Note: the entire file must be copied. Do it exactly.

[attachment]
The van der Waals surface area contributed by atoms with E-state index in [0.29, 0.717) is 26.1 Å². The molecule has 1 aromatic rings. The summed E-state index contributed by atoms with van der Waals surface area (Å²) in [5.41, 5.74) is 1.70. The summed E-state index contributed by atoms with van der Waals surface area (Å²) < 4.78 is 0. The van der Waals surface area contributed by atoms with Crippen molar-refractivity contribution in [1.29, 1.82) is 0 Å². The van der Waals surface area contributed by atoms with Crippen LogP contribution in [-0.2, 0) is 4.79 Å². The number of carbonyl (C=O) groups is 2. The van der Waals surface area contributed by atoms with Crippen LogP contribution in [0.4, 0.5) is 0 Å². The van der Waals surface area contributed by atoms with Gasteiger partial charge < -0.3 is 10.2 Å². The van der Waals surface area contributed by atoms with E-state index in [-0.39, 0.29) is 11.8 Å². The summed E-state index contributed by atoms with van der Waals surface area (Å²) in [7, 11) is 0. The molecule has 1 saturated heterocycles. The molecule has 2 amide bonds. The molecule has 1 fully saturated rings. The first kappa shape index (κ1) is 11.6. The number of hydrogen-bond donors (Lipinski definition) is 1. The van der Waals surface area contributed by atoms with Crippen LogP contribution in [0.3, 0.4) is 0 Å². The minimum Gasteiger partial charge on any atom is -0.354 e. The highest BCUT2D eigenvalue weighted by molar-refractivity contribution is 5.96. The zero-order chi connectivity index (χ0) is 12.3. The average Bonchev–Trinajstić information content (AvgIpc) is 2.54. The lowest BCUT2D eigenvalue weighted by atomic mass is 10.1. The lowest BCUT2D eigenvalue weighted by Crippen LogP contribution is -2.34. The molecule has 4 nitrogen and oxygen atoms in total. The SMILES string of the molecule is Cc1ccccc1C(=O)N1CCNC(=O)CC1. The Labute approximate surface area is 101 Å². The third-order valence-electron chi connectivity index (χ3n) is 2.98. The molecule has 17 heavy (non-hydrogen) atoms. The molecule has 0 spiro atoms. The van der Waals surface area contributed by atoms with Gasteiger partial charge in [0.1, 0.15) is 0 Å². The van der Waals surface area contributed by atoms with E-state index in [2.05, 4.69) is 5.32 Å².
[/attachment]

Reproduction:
The van der Waals surface area contributed by atoms with E-state index in [0.29, 0.717) is 26.1 Å². The molecule has 1 aromatic rings. The summed E-state index contributed by atoms with van der Waals surface area (Å²) in [5.41, 5.74) is 1.70. The summed E-state index contributed by atoms with van der Waals surface area (Å²) < 4.78 is 0. The van der Waals surface area contributed by atoms with Crippen molar-refractivity contribution in [1.29, 1.82) is 0 Å². The van der Waals surface area contributed by atoms with Crippen LogP contribution in [-0.2, 0) is 4.79 Å². The number of carbonyl (C=O) groups is 2. The van der Waals surface area contributed by atoms with Crippen LogP contribution in [0.4, 0.5) is 0 Å². The van der Waals surface area contributed by atoms with Gasteiger partial charge < -0.3 is 10.2 Å². The van der Waals surface area contributed by atoms with E-state index in [-0.39, 0.29) is 11.8 Å². The summed E-state index contributed by atoms with van der Waals surface area (Å²) in [7, 11) is 0. The molecule has 1 saturated heterocycles. The molecule has 2 amide bonds. The molecule has 1 fully saturated rings. The first kappa shape index (κ1) is 11.6. The number of hydrogen-bond donors (Lipinski definition) is 1. The van der Waals surface area contributed by atoms with Crippen LogP contribution in [0.3, 0.4) is 0 Å². The minimum Gasteiger partial charge on any atom is -0.354 e. The highest BCUT2D eigenvalue weighted by molar-refractivity contribution is 5.96. The zero-order chi connectivity index (χ0) is 12.3. The average Bonchev–Trinajstić information content (AvgIpc) is 2.54. The lowest BCUT2D eigenvalue weighted by atomic mass is 10.1. The lowest BCUT2D eigenvalue weighted by Crippen LogP contribution is -2.34. The molecule has 4 nitrogen and oxygen atoms in total. The SMILES string of the molecule is Cc1ccccc1C(=O)N1CCNC(=O)CC1. The Labute approximate surface area is 101 Å². The third-order valence-electron chi connectivity index (χ3n) is 2.98. The molecule has 17 heavy (non-hydrogen) atoms. The molecule has 0 spiro atoms. The van der Waals surface area contributed by atoms with Gasteiger partial charge in [0.1, 0.15) is 0 Å². The van der Waals surface area contributed by atoms with E-state index in [2.05, 4.69) is 5.32 Å².